In 1754, Charles Lawrence was appointed lieutenant-governor. At this time, there were 10,000 Acadians living in Nova Scotia. Lawrence did not trust them and thought there were too many of them. He feared they would support the French in battle. The Acadians were again asked to sign an oath of allegiance to the British. They refused because they did not want to fight against the French. As a result, the British began to plan the expulsion of the Acadians. The Acadians did not believe that the British would go ahead with it, since the threat of an expulsion had been there since 1713. Sadly, they were wrong.
The Expulsion of the Acadians
On September 5, 1755,411 Acadian boys and men were gathered at the church in Grand Pré. To their disbelief, they were told by Colonel Winslow that they were going to be deported and their land was going to be given to the Crown. Some of these men never saw their families again.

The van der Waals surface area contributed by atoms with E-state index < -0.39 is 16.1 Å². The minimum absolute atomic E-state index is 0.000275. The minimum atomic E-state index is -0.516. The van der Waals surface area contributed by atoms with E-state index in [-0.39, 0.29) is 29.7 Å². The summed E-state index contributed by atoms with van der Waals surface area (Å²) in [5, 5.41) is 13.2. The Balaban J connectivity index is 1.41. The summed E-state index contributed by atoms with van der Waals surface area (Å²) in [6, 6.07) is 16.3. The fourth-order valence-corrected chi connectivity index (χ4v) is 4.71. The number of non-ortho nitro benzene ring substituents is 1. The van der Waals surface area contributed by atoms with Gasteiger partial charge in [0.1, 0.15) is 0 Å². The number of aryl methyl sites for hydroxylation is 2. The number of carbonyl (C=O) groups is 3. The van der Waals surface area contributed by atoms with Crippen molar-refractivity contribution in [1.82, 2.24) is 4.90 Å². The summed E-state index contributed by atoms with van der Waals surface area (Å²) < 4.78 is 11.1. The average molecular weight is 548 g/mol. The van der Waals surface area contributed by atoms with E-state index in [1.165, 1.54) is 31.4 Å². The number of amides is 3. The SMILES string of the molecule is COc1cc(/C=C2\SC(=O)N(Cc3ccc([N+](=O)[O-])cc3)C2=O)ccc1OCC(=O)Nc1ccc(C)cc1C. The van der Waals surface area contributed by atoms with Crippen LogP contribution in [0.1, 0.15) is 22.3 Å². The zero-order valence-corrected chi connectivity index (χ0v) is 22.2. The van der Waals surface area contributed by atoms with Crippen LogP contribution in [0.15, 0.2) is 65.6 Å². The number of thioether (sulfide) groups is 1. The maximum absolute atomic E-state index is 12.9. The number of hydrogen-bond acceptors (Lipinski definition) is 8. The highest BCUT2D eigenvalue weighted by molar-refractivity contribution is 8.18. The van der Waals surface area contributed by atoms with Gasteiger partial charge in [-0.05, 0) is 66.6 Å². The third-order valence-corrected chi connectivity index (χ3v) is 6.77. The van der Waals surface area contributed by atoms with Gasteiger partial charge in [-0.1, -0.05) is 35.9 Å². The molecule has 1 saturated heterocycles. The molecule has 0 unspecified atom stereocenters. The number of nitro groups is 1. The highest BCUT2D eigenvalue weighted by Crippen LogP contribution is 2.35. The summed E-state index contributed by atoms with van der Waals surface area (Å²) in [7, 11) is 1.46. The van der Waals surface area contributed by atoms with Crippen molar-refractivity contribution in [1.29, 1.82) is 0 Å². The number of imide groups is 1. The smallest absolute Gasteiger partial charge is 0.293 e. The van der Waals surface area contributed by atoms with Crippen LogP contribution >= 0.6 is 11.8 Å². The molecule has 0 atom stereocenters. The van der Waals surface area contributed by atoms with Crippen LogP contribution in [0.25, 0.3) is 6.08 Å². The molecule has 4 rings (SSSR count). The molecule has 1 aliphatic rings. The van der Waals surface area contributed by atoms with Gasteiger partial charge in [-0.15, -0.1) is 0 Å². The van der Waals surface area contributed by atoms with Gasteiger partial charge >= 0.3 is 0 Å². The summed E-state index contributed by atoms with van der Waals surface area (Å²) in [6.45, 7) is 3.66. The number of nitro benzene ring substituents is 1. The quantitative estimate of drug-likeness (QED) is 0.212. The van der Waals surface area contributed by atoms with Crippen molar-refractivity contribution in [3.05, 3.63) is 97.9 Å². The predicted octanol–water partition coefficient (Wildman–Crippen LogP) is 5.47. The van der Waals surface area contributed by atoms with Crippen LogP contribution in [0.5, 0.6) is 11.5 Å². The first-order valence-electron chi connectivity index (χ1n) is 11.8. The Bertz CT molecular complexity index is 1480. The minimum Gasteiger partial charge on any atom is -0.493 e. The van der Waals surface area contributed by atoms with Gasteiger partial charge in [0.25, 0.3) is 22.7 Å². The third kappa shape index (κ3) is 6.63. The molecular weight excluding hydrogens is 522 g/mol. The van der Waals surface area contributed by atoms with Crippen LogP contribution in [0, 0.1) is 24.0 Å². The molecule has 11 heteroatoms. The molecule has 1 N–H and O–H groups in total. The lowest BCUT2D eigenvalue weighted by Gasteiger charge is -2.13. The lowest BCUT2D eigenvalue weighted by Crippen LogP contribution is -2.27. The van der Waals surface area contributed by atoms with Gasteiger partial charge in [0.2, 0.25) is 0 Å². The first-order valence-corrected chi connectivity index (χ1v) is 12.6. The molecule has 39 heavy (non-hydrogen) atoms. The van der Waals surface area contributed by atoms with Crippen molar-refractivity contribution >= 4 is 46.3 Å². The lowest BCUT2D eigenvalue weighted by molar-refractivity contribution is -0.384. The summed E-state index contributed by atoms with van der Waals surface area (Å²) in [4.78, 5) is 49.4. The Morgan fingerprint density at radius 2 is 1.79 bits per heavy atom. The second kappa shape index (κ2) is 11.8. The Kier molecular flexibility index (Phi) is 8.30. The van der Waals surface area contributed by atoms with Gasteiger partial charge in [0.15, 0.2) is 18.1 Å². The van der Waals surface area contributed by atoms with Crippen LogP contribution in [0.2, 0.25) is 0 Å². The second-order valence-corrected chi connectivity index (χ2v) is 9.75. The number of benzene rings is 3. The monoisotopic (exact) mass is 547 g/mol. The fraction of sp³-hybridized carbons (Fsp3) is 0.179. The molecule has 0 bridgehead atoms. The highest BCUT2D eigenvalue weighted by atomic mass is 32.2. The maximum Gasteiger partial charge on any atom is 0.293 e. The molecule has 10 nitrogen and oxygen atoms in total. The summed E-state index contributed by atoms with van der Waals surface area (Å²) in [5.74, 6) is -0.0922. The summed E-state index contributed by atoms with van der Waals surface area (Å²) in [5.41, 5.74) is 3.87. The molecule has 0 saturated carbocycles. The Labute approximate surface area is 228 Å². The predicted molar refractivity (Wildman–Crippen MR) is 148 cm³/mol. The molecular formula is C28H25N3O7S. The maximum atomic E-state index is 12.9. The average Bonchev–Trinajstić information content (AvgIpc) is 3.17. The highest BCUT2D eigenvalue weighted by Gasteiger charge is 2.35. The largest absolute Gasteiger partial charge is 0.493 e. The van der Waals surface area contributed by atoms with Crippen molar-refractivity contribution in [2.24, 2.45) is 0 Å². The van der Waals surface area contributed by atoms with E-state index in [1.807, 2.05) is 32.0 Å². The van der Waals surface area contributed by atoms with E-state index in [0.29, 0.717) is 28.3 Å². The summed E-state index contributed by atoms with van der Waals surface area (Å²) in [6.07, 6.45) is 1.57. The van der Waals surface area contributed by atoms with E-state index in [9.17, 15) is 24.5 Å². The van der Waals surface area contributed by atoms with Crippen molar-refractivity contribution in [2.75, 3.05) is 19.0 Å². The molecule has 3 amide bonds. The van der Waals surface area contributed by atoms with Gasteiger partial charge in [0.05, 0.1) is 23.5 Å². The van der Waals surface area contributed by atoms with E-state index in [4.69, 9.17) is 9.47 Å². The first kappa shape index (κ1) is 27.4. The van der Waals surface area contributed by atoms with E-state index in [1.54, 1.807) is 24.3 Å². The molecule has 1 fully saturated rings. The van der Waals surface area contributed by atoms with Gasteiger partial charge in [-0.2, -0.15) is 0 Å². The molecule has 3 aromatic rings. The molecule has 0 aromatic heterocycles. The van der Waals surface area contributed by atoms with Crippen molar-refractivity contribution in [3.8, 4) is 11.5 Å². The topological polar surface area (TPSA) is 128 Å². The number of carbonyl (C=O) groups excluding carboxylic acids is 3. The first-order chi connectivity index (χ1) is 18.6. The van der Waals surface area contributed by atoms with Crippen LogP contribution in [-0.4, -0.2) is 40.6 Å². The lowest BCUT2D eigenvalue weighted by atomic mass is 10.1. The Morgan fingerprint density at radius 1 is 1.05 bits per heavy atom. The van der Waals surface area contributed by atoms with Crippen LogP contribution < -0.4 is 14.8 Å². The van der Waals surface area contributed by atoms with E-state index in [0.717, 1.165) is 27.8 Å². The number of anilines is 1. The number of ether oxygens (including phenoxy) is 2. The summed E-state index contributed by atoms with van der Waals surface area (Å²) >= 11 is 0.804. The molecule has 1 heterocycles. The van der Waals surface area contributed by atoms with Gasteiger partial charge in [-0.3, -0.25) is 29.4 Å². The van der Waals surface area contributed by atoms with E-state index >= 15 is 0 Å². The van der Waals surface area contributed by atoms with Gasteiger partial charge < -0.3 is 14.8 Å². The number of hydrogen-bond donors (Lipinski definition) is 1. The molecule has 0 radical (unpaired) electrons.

Twenty of the men were allowed to see their families and tell them what was happening. Winslow wanted the boys to leave first, but many refused to leave without their fathers. Because of this, they were led to the ships by soldiers at bayonet-point. Mothers and sisters watched, heart-broken.
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